Fabian is still sorting out all the agronomics. Below is an example of one of his conventional tillage fields in 2010 where he is trying to determine suitable agronomics for southern Alberta. 

  • Variety: LS0065RR
  • Seeding Date: May 18, 2010
  • Seeding Depth: One to two inches
  • Moisture: Good to excellent at seeding depth
  • Soil Temp: 14 degrees C
  • Seed was treated with Cruiser Maxx Beans and Apex Pro liquid inoculants prior to seeding
  • Seeding rate: (field split in half)
  • Solid seeded (seven-inch rows) at 65 lbs/ac = 220,000 plants/ac
  • Blocked runs (14-inch rows) at 58 lbs/ac = 190,000 plants/ac
  • Soil Implant granular inoculants were seed placed at a rate of 8 lbs/ac
  • Previous crops- 2009-CDC Baler Forage Oats, 2008: Taurus Flax
  • Seeded with John Deere 9450 hoe drills with GEN openers on seven-inch row spacing, except half the field was seeded with every second run blocked to achieve 14-inch row spacing
  • Fertilizer: Alpine low-salt 6-22-4 placed in-furrow at five gallons per acre

Because 2010 was such a tough year, he is hesitant to draw too many conclusions from the comparisons. “Our goal is to be able to provide sound agronomic advice to help producers raise a profitable crop. I have seen yields in some fields around 45 bushels per acre, and think that is achievable. At that yield, it would a very profitable crop.”

Made-in-Alberta research
Special crops research scientist Dr. Manjula Bandara with Alberta Agriculture and Rural Development (AARD) at the Crop Diversification Centre South, Brooks, Alberta, has worked on soybeans off and on since 2003. 

A major part of his research has involved looking at variety performance under Alberta growing conditions. He compared 14 soybean varieties in 2009 and 10 soybean varieties in 2010. Varieties were tested under both rainfeed and partial irrigation. Partial irrigation meant the soil moisture content never dropped below 50 percent. When the soil moisture reached 50 percent, it was topped up to saturation with irrigation.

Based on a two-year, one-site variety selection trial, five varieties were evaluated under partial irrigation in 2010. The five varieties evaluated included 24-52R, AC Orford, Apollo RR, NSC Warren RR, and OAC Prudence. In the heat-challenged growing season of 2010, none of the varieties matured in less than 135 days, with some as late as 144 days. However, Bandara says multi-year sites are required to select the most adaptable and profitable varieties for southern Alberta. “We have to select for early maturing varieties; more than 120 days and we start to run the risk of late maturity. We would like to see 110 to 105 days for low risk,” says Bandara.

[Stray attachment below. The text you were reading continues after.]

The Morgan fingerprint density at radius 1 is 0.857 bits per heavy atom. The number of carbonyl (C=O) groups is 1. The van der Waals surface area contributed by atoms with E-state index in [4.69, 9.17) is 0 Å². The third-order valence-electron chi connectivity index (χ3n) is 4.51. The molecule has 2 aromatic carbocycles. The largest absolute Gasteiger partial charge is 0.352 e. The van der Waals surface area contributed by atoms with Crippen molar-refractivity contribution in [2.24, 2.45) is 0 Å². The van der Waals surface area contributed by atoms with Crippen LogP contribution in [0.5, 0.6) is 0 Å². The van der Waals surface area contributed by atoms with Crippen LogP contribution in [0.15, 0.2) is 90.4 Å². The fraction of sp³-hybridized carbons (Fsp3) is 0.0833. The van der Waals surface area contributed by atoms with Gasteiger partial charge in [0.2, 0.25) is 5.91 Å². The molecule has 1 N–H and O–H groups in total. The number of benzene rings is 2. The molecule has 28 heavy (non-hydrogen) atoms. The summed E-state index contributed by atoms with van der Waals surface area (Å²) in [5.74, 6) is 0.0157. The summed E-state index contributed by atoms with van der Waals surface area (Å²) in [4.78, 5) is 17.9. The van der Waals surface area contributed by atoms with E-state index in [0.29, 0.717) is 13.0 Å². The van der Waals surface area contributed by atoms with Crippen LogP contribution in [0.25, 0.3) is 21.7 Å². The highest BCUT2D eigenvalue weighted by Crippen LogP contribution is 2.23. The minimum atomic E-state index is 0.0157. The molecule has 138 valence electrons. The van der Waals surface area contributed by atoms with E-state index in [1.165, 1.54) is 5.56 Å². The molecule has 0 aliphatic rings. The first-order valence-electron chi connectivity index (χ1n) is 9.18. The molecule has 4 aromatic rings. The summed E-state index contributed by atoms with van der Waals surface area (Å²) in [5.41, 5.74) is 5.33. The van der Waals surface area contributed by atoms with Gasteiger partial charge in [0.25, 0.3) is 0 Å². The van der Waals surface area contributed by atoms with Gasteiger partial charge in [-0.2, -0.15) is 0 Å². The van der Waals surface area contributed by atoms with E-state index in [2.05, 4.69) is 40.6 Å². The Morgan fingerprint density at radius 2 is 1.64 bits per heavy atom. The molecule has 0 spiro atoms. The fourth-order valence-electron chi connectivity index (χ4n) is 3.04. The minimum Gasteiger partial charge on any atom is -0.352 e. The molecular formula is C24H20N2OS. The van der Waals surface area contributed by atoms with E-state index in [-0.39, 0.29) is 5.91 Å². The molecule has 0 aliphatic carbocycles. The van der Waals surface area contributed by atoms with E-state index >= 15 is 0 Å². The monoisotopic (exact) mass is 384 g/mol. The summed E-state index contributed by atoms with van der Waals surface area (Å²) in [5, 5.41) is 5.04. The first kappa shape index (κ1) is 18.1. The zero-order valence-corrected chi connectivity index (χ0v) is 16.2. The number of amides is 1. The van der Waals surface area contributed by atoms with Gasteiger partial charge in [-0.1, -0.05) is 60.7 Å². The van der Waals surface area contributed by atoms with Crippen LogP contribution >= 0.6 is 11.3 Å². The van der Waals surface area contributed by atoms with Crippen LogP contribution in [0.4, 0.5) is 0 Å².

While variety selection has been a research priority, Bandara has also worked on preliminary seeding rates and density for optimum yield. In his work in 2006, he found that increasing seeding rates from 120,000 seeds per acre through 200,000 and 280,000 to 360,000 seeds per acre resulted in a linear increase in yield without a significant impact on 1000-seed weight or plant height. “We need more work on seeding rate, water use, row spacing and variety selection,” says Bandara. “Those are our future research priorities. We are confident that we can produce 2.5 tonnes per acre (37 bushels per acre) in Alberta. The production potential in Manitoba varies from 3 to 3.5 tonnes per acre (45 to 52 bushels per acre.) However, there is good potential here in Alberta to reach that target using high yielding, early maturing genotypes combined with improved agronomic practices.”

Benefits of soybeans in southern Alberta rotations

Patrick Fabian of Fabian Seed Farms provides these reasons for rotating to soybeans:
  • better utilization and timing of equipment and labour
  • using the existing equipment you already have
  • better staging of crops for harvest; much more flexibility
  • added nitrogen for next year’s crop
  • ability to clean up fields by using glyphosate (Roundup) in-crop at rates up to two litres per acre
  • immediate cash flow as these can be sold at any time; no waiting for contract calls or 1.5 years for a final payment
  • forward pricing up to three years in advance

November 30, 1999  By Bruce Barker